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Hungry, Hungry Press Corps

Jim Cryns on Sports

Jul. 22, 2008
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Golf tournaments are undergoing more name changes than Elizabeth Taylor.

The GMO, I mean the U.S. Bank Championship, has come and gone from Milwaukee. I understand golf tournaments are subject to the demands and orders from the PGA tour, but why is this town forced to compete for time against the British Open, I mean, The Open.The 2008 Arnold Palmer Invitational used to be known as the Bay Hill Classic until this year's name change. It probably doesn’t matter much as much to the General as making sure he has plenty of Ensure on hand.

Regardless of the name, it’s not a tournament unless Tiger shows up. Swede Richard Johnson won the U.S. Bank Championship, accompanied by a host of golfers you’d need dental records to identify. This is one of the tournaments that brings golfers out of the woodwork like cockroaches in a New York City apartment. The smell of a possible rare victory tears players away from their jobs at Taco Bell with the hope of a tournament win. Brown Deer Golf Course is easier than Lindsay Lohan at bar time. There are no real hazards, the course is as short as Brewers owner Mark Attanasio. The greens are as smooth as Dennis Krause’s head. The money ain’t bad. Johnson stuffed 720-thousand dollars into his pocket on his way to Mitchell International.

Have you ever noticed how Jason Kendall and Craig Counsell are the only players on the Brewers who don’t use batting gloves? And where did this Under Armor come from? Their logo is everywhere, on the batting gloves, the steel doors in Wrigley Field. The logo has more visibility than Britney Spears’ nether regions.

Kudos to the Brewers for picking up a veteran second baseman in Ray ‘Bull’ Durham. The move will either light an offensive fire under Ricky Weeks unproductive butt-cheeks, or we’ll have a leadoff hitter that couldn’t possibly do any worse. Weeks says he’s not worried about his starting job. Yeah, that’s like camping in a tent in Australia with an infant and saying you’re not concerned about the Dingos.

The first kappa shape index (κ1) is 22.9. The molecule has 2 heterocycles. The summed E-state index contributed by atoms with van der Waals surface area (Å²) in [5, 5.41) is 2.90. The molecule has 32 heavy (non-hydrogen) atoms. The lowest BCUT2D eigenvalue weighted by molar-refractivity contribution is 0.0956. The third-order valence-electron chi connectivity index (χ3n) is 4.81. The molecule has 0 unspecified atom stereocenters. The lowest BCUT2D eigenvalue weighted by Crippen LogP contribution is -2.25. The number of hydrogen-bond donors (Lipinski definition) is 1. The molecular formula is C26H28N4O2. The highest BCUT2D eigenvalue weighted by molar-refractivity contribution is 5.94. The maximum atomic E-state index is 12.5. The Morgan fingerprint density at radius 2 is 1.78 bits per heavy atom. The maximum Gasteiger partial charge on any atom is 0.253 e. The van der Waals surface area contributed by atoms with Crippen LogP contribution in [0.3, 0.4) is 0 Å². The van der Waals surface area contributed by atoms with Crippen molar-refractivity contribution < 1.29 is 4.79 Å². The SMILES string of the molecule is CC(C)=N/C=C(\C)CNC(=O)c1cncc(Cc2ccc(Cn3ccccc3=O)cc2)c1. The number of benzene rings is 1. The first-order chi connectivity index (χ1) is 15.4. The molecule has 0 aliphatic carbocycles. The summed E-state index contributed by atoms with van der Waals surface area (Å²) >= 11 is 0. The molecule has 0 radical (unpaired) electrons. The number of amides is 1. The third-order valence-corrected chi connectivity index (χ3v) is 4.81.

Culinary Delights and Doug Russell

One of the nice things about covering a sporting event is the food, usually free of charge. Virtually every sports venue will make accommodations to feed the press. Think of it as chumming the sharks. The more food in the belly of the beast, the more content the media feels and they may ultimately be less inclined to sink their teeth into your organization.

The Bucks, Brewers, Packers, Golden Eagles, Badgers and a host of other teams provide meals of some sort, soups, salads and beverages. For shear quality and breadth of items, I would have to hand it to the Green Bay Packers. Granted they only have to provide chow for eight games a year, playoffs non-withstanding, but they by far have the greatest nosh in Wisconsin. A rotating service of entrees, deserts. Of course you have to edge your way past Doug Russell of WSSP, but it’s worth the effort. A quick elbow to his breadbasket is usually enough, just keep your fingers away from Doug’s mouth and you’ll be safe.

The Brewers provide a respectable meal in the press box at MillerPark, but this one you have to pay for. To be sure, it’s still a better deal than you’ll find at any restaurant, but media folks are cheap by nature. Other than a few high-priced talents like Lance Allen or Larry Lapidus, media jobs don’t pay much so you have to stretch your dollar. The Brewers also provide brats, hot dogs, Polish sausage to those who have forked over the cash. In the old days at CountyStadium, meal service wasn’t as polished, but it had a distinct sense of charm. You were served peanuts, pretzels and fresh sausages by Marty and Ed, two guys with less facial animation than Mount Rushmore, but a lot more hair.

The Milwaukee Bucks regularly put on a nice spread. A beautiful buffet replete with well prepared foods such as chicken, fish, pasta. In years past when the Bucks made the playoffs, you’d really score when they opened a dining room adjacent to the usual pressroom. This was high-classed dining with white table cloths, servers and bartenders. Not to be outdone, the Badgers and Golden Eagles each do a great job of feeding the salivating press contingency.

(Truth be told, Doug Russell is a long-time friend and a great sports personality. I bust his chops only because he told me the other day, “if I wrote anything about him, he’d hear about it.” I just wanted to test his hypothesis. By the way, I regularly eat four times what Doug eats, and I’ve got the girth to prove that fact.)

Inane Banter

Regarding the Steve True interview with Greta Van Susteren, I first listened on the Web, then watched “Homer” on the tube piloting the discussion. To be clear I’ve swung both ways on the issue as to which “professional broadcaster” was rude and unprofessional. At first I thought “Homer” to be the whiny, self-admitted non-objective weasel I’ve always known him to be. I thought Van Susteren was gracious to spend time on his impotent show. After watching the same show on cable television it appeared “Homey” was more gracious than he sounded on the Web, and Van Susteren was quite acerbic, less than cordial and possibly a bore. It’s not fair to say “Home-town” was unprofessional ,as I don’t think he’s ever tried to pretend he is objective as the name would imply. In the end, as the late Walter Matthau adroitly stated in Grumpy Old Men, they should both pull their bottom lip over their heads and swallow.

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